Doctor's Review: Medicine on the Move

October 23, 2017
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Go for the gusto

Savour the world at the Slow Food movement’s biennial celebration in Turin, Italy

I have come to love Turin, even though it’s a place so easily overlooked that when I lived just an hour’s train ride away in Milan, it didn’t even register on my list of things to do. But now, this elegant city of chandeliered cafés, egg-rich noodles and fine chocolate is an essential destination every other autumn, when I pack my bags and notebooks and head to the Salone del Gusto.

The English translation is “The Big Tasting Room,” which doesn’t begin to suggest the magnitude of what has become the world’s largest artisan food fair. Set in the dazzling mega-corridors of Renzo Piano’s Lingotto complex, the former site of Turin’s Fiat factory, the biennial celebration is hosted by the international Slow Food movement. The Salone is a round-the-world culinary tour packed into five intense days of tasting, talking, dining, wining and listening.

Every aspect of programming is shaped by the principles of Slow Food, an organization headquartered in the nearby city of Bra and dedicated to preserving food traditions and biodiversity while promoting fair-trade, green and ethical practices for the growing and manufacturing of food. Slow-Fooders call themselves eco-gastronomes.

Starting with my first Salone eight years ago, I found that once I’d had a taste of this cornucopia of flavours, it was hard to pass it up. Where else could you wander from a conversation with a Madagascan vanilla-bean producer to a workshop that focuses on the nutty flavours of the silken fat of Iberico ham, pause for a glass of one of the hundreds of bottles of champagne in the enoteca, or wine bar, and then ponder the puckering taste of Tibetan Yak cheese — all before noon?

In 2006, 170,000 visitors attended the Salone, a fifth of whom came from abroad. The 2008 edition will feature over 600 food stands and booths and nearly 250 workshops, seminars, dinners and other events.

The message might be to slow down and savour the finer things in life, but this fair is anything but leisurely, simply because there is so much to do. On a quick scan of this year’s program, I highlight a session on Black Sea tea, a talk on Adriatic oysters and more dinners than I can stomach — even if I could become a ruminant for the duration of the event.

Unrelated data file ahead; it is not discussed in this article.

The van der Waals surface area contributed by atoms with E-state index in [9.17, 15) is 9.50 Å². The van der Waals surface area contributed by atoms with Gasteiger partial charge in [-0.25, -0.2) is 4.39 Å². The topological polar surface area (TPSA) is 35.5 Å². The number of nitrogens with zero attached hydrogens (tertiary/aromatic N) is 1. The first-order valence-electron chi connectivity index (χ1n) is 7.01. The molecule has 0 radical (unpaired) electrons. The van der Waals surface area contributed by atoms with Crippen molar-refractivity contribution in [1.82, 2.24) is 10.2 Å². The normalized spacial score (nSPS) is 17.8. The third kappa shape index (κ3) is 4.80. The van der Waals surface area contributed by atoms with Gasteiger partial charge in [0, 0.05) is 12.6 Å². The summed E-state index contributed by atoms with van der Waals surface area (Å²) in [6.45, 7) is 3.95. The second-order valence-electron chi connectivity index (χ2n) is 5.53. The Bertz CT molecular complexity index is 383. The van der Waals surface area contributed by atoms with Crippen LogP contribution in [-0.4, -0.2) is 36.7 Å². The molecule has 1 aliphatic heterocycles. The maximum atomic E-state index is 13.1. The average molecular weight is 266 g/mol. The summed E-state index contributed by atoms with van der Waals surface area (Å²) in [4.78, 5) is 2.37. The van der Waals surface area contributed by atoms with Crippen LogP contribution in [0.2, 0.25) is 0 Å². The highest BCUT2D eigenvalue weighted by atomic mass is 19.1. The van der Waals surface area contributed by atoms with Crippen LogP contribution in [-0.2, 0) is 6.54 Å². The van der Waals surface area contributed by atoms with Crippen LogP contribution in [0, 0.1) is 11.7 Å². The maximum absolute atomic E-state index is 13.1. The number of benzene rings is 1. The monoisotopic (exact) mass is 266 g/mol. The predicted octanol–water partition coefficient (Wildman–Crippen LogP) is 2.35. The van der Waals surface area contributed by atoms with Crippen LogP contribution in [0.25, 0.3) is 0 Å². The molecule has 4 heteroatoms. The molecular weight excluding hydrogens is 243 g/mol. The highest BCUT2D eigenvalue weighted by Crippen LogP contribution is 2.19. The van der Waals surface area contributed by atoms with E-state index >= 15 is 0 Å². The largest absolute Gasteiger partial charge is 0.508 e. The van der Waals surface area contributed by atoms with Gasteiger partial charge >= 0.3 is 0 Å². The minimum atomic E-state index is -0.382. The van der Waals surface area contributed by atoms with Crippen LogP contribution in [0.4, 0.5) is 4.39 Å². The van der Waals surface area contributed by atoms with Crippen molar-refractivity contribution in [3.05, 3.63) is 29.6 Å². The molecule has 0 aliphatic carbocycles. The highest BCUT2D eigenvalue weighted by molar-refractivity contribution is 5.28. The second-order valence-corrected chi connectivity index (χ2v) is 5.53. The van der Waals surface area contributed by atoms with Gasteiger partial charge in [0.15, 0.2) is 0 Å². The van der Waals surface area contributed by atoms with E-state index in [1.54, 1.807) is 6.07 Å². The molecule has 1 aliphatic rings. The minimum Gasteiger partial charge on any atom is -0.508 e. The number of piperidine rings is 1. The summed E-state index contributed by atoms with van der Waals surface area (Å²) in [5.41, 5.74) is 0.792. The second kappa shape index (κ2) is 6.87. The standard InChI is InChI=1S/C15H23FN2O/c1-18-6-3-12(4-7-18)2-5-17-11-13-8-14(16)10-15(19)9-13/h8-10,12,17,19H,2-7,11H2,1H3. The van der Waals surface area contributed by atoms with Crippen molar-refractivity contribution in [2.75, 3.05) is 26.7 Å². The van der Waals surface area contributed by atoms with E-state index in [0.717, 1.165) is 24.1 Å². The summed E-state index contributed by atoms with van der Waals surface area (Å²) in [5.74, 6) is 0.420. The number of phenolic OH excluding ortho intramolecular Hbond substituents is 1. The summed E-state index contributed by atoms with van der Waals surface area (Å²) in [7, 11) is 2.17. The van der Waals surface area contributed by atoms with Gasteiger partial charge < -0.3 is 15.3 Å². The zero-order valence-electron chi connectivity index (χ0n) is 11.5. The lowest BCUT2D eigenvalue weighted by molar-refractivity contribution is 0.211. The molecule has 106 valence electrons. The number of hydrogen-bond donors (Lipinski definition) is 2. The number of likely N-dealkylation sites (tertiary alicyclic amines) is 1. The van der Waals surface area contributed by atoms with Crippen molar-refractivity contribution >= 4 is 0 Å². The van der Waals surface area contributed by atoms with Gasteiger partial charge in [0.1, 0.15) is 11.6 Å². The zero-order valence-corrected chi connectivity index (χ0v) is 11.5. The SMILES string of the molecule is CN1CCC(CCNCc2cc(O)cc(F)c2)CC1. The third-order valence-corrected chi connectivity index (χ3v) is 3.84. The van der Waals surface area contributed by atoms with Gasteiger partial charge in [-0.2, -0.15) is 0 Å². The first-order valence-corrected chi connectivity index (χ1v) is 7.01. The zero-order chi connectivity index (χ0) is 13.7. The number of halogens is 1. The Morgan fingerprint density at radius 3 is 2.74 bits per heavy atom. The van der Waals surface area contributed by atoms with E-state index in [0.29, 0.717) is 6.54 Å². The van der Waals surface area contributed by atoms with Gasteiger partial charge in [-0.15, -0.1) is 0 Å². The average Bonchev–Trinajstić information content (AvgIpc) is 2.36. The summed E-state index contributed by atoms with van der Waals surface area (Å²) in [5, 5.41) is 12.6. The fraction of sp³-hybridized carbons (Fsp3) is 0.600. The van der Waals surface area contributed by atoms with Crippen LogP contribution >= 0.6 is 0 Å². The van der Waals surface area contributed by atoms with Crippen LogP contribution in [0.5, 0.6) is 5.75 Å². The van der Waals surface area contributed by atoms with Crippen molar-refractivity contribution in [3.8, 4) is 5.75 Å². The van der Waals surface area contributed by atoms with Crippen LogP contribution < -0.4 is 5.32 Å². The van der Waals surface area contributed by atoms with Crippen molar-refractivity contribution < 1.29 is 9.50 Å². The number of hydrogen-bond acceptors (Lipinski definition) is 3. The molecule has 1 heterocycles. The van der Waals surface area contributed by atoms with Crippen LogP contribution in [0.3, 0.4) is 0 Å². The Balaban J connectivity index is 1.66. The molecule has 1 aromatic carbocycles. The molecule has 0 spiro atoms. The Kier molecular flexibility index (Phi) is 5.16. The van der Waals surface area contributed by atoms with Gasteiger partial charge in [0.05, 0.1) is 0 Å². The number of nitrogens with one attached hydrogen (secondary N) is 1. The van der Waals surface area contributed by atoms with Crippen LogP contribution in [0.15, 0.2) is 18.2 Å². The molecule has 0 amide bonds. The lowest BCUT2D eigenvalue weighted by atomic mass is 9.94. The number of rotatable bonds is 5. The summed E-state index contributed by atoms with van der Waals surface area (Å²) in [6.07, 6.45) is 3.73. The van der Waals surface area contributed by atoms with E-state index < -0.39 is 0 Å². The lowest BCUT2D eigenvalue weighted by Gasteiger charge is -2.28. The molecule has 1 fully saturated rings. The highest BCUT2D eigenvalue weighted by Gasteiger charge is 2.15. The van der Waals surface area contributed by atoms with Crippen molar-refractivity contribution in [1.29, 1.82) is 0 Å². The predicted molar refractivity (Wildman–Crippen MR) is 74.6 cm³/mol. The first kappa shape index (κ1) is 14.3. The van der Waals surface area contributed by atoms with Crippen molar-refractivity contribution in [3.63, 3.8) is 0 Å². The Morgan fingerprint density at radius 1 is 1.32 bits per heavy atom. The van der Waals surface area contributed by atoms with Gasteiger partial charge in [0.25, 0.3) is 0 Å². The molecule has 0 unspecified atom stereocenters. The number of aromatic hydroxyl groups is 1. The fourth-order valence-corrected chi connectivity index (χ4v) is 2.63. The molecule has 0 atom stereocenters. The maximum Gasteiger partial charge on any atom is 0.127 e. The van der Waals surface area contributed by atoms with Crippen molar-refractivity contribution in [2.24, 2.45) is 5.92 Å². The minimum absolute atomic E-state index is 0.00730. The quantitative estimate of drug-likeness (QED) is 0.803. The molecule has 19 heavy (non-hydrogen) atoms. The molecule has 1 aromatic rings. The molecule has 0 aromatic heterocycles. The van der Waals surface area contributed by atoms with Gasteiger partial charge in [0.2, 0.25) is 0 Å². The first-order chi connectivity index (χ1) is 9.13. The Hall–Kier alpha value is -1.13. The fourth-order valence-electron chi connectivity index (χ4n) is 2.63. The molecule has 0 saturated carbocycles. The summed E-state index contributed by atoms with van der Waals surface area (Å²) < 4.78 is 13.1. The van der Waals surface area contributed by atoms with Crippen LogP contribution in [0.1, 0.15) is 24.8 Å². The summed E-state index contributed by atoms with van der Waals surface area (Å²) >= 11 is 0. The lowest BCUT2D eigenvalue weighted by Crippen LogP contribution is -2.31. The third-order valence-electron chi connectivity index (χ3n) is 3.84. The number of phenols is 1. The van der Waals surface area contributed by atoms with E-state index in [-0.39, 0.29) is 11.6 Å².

Stand-out events from past visits include sitting in a makeshift classroom and learning from a handful of men and women in white lab coats about pairing bitter chocolate with Barolo wine. It took 90 minutes, six bite-sized squares of chocolate, ranging from milk to bitters and an equal number of small tasting glasses of wine ranging from young and fruity to aged and leathery. A serotonin high gave way to a lasting appreciation of how these two ingredients can be happily married.

A lot takes place informally, too. It’s possible to take in more than a day’s diet simply by moving among the miles of aisles and samples at the food booths, or tucking into dishes served at the national restaurants, which feature the cuisines of the world. The Turinese buy day passes and sport shopping carts, selecting for their home tables anything from Scottish Aberdeen beef to little boxes of perfect Pont L’Évesque cheese, while local kids arrive in packs on daytime field trips.

Choice becomes an issue only because of overabundance. One of the more focussed and eclectic sections are the areas dedicated to Presidium and Ark products. In Slow Food’s vernacular, an Ark item is one that needs saving: the organization, through careful selection, identifies these fringe foods that are rarely tasted outside of their region. When possible, funds are raised and a Presidium is established, which is a market-driven campaign to support endangered foods and their producers.

On one tour through these areas, I discover a tangerine from Montenegro, black pepper from Malaysia, a divine Somerset cheddar, raisins from Afghanistan, Spanish saffron with an aroma that cannot be contained by its sealed packet, delicious American cider and an ebony chocolate from West Africa made by a fair-trade pioneer.

Even more unusual is the opportunity to meet and chat with the producers who are at each stand, often with a translator. Back at home, months later, when simmering a pot of Himalayan Basmati rice, I recall the young, thin farmer discussing the struggles he and his cooperative face in keeping their rice supplies free of the popular Genetically Modified rice varieties.

Turin beckons. Joining the well-fed crowds, I will have the pleasure, once again, of expanding my waistline and my culinary education at the Salone del Gusto. Past surprises have included hearing the Prince of Wales speak on agriculture and seeing Catalonia’s master chef Ferran Adrià set a packed room ablaze with his mystical foam food. There is no telling what this year will bring — except it will undoubtedly be very, very tasty.

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